Sound — 8
"Creep" was a great hit back in it's heyday. A psycho love-lorn ode rarely seen, you either loved it for one of two reasons: You dug the stylistic change it had on a nation's music, which opened the realm of possibilities to explore and to go beyond Grunge. Or, you just dug the "skra-kunk, skra-kunk" distorted guitar in between each Chorus. The song dismissed Radiohead as a one-hit wonder. That would prove false with the making of there incredible sophomore album, The Bends. There is no fluke here. No song better than the other. People who dismissed "Just" as another lucky hit, take heed: It wasn't just a quick hit. It was just the first single. It almost seemed as if Radiohead changed overnight, realizing the flaws that plagued Pablo Honey, and decided to start from scratch in a new direction. Raw, murky, unclear, and disoriented, this album jumps all over the field. Radiohead's guitar buzz lurks in and out, but it's the risks they took here that make this album exceptional. Songs like "High and Dry" with it's drum clash, and droning acoustic guitar seem to follow the more traditional pathway, but there's just something in teh way Thom Yorke sings that stretched Chorus that takes the song to new hights. Yorke isn't just a vocalist; he's magic, baby. Stone cold anthem rockers like "Just" pack enough punch and attitude to thrill any head-banger, while the many breakdowns of clean guitars and synth's will apeal to the alternative crew. And tracks like the mesmerizing "Fake Plastic Trees" will release the inner sap in anybody with half a heart.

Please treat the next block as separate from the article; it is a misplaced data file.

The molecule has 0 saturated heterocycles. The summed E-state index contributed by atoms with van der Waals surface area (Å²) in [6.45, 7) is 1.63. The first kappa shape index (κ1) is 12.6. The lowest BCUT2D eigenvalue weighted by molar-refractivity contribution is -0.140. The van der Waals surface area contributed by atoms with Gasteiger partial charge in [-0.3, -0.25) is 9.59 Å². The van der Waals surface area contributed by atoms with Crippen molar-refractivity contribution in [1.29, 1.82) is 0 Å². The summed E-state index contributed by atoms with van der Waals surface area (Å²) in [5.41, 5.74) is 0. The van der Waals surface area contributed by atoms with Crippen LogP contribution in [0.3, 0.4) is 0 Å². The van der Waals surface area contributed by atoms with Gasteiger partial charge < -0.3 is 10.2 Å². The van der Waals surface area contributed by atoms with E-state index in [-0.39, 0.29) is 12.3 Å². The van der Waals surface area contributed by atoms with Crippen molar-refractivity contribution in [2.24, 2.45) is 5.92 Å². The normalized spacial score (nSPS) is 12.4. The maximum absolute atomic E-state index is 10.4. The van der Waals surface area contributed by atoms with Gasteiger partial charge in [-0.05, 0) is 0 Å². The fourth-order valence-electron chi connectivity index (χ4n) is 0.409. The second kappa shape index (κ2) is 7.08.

Lyrics — 8
Grim and happy are two words not meant to be used together, but their blend is welcome here. These lyrics aren't exactly going to make you pull the gun out of your mouth, but these lyrics mix with a very jubilant, happy sounding music that is just exceptional. But even more remarkable is the change we see happen before us in vocalist Thom Yorke. It's hard to take the pressure of being dismissed as a one-hit wonder, and Yorke addresses this on "My Iron Lung" almost pissed off (Here's another song/just like the last one/a complete w.a.s.t.e. of time). He's wrong. Nothing here is a waste of time, and will completely envelop anyone who hears his heartfelt, saddened words. But perhaps the best here is the closing track "Street Spirit (fade out)". We've travellled through an album of lost, sad, confused lyrics, and at the very end of this grim, cold prognasis, Thom Yorke bids his final words: "Immerse yourself in love." Is he being sarcastic, or trying to stay hopeful through this confused ride? Who cares, when music is this good, just sit back in awe.
Overall Impression — 10
This is the album that established Radiohead, and the let the entire world know that they're here no matter what kind of music they make. Over the years, radiohead have taken there music in all directions, from arena rock, to twitchy electronica, to free jazz, to sounds from everywhere. It started here. This is the real debut album, and the real deal. Sort of like the roots. Any Radiohead fan owes it to himself to listen to the sound of the begginings. To much of a rocker for this stuff? Don't worry; there's some of them good vibes as well, friend. Enjoy.